A Publication of WTVP

It is really rather extraordinary when you think of everything that has happened in the world in the last 50 years. The United States, emerging as the only superpower, has defeated communism; the Berlin Wall fell; and most of Europe is joined under the EU banner. Personal computers and cell phones have proliferated to such a degree that it has forever changed how we communicate with each other. Medical technology has achieved such tremendous advances that no longer does a diagnosis of heart disease or cancer automatically mean a death sentence.

So why are health insurance and medical care delivery still stuck in the 1960s? It can’t be that hard to move into the present time, can it? I mean, heck, we have elected presidents simply for the sake of change, why not revamp health insurance?

Sure, we have conjured up devices like drug cards and physician office co-pays, but fundamentally, plans are still the same. The employee waits to get sick, runs to the doctor, and the insurance company pays the bill, sans deductible. And regardless of the good and necessary benefits within the PPACA, it is really little more than a lot of cost shifting and increased taxes.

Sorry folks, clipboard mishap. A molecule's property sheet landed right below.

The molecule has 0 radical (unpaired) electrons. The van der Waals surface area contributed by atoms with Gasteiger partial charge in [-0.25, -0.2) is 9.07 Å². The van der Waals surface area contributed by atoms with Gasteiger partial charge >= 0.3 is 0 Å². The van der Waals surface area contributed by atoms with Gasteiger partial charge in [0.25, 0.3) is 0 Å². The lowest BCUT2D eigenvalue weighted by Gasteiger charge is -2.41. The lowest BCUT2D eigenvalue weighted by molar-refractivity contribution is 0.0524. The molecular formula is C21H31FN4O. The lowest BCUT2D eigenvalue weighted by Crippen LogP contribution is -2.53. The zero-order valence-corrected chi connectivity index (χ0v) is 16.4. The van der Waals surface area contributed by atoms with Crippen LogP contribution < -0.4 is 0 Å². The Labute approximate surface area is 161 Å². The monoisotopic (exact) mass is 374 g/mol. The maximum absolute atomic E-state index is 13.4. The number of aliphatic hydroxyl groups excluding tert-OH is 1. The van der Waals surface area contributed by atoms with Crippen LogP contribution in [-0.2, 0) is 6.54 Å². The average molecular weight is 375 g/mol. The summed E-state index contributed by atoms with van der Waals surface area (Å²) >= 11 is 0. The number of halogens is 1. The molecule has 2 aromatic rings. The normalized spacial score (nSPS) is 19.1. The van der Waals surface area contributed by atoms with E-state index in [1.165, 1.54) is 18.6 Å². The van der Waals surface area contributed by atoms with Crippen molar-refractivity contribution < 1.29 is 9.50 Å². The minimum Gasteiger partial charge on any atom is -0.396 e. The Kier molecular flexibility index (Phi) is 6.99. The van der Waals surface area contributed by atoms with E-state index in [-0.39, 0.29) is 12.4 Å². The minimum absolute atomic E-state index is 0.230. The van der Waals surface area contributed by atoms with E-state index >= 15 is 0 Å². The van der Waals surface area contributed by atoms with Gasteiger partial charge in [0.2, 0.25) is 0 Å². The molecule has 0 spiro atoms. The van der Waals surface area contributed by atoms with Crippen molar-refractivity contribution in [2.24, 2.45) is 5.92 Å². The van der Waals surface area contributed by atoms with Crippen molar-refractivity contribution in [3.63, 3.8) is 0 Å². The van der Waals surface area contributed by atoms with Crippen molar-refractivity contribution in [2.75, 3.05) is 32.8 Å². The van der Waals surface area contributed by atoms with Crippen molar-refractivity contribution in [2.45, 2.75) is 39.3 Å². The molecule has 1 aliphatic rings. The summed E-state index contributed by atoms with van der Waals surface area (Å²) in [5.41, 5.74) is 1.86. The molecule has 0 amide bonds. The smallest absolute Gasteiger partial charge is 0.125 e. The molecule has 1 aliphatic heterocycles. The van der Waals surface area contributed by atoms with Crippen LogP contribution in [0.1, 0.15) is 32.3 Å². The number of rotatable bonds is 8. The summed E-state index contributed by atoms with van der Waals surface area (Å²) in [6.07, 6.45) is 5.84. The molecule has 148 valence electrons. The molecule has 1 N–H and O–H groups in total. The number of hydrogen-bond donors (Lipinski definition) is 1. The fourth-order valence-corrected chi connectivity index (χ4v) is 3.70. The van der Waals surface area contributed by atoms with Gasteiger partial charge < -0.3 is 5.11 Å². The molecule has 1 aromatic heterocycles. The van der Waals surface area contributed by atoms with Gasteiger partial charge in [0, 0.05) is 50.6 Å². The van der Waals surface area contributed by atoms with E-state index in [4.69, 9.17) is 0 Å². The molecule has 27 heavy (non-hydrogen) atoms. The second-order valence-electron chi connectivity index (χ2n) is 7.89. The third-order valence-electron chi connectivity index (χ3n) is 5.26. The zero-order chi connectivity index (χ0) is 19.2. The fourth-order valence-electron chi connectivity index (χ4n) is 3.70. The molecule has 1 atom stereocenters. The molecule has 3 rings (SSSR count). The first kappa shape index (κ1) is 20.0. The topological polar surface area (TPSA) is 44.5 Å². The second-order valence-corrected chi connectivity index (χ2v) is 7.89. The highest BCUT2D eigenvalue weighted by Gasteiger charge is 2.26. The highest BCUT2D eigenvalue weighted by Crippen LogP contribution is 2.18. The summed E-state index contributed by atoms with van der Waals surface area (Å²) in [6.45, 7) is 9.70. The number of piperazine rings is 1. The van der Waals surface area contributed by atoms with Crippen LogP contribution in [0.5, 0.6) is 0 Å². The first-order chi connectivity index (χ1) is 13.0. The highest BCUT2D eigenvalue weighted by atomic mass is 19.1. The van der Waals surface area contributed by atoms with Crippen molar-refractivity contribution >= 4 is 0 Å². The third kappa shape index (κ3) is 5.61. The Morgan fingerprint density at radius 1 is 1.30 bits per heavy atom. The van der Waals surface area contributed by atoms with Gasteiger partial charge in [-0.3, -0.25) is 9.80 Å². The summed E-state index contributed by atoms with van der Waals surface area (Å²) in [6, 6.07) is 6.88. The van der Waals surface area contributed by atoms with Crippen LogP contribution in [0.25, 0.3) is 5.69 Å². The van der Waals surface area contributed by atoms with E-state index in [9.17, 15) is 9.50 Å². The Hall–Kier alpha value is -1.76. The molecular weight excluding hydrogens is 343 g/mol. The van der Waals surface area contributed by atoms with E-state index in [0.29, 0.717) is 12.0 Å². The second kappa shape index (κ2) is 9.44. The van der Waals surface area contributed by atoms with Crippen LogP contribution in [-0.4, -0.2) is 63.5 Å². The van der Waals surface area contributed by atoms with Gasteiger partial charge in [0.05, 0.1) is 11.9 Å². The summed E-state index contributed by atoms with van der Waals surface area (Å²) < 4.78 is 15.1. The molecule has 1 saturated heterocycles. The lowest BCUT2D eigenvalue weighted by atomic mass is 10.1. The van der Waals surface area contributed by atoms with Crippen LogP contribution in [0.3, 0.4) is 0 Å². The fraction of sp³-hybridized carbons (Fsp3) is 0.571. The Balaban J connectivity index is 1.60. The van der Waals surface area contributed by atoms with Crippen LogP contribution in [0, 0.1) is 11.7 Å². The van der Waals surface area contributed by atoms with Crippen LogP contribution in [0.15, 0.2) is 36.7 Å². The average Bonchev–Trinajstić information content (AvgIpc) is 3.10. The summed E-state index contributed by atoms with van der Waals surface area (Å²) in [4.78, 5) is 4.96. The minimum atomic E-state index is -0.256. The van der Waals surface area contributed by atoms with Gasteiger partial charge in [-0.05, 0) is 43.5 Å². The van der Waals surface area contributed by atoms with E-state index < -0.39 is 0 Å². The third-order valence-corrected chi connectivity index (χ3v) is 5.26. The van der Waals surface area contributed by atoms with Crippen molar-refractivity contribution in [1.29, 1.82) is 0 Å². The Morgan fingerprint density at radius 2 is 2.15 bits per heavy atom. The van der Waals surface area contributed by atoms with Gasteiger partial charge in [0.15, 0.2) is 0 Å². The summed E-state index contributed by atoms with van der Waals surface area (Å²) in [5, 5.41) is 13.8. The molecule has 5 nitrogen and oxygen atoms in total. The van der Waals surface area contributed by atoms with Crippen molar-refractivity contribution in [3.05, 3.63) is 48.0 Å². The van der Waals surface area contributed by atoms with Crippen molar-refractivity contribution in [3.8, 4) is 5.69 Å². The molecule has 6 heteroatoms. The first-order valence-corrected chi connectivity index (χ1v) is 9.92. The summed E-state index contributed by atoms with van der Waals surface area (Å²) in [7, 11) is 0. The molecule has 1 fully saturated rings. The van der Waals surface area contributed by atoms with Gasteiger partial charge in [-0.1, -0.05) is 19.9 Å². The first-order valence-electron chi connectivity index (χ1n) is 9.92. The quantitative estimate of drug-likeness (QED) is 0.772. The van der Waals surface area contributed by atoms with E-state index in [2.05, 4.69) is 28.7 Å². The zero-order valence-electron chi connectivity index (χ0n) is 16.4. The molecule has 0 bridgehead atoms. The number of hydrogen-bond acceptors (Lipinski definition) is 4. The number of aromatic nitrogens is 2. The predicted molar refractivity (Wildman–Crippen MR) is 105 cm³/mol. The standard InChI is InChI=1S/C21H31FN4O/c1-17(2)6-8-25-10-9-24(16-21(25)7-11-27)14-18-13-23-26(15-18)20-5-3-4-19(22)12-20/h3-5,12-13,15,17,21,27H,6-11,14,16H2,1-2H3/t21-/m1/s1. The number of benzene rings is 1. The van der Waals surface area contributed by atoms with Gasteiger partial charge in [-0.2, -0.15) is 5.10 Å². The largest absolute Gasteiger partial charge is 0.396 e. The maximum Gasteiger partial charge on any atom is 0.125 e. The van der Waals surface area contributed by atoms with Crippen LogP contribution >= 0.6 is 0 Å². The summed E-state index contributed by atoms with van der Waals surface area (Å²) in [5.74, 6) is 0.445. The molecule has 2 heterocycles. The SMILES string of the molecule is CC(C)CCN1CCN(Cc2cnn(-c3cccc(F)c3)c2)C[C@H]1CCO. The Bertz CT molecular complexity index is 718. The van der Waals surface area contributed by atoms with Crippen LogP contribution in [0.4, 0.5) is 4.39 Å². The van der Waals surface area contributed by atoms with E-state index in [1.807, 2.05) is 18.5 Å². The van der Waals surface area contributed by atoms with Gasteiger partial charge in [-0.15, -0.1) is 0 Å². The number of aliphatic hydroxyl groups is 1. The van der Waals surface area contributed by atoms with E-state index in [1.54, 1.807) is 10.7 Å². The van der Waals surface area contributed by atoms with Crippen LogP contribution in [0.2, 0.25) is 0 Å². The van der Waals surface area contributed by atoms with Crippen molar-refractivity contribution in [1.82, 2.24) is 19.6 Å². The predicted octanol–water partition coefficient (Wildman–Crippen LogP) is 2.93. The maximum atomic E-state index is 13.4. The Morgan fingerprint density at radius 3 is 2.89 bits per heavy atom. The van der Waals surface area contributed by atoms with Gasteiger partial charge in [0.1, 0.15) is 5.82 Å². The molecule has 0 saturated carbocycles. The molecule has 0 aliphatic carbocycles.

With a closer and more honest look, we can actually see that health insurance and employee benefits have indeed changed, and we might be somewhat shaken to discover that it’s not the industry that hasn’t changed—it’s the employers.

The goal of employee benefits is the same as it has always been: to attract and retain valued employees. But if employers are going to spend tens of thousands of dollars on benefits, why do they treat these programs like a pariah with bubonic plague?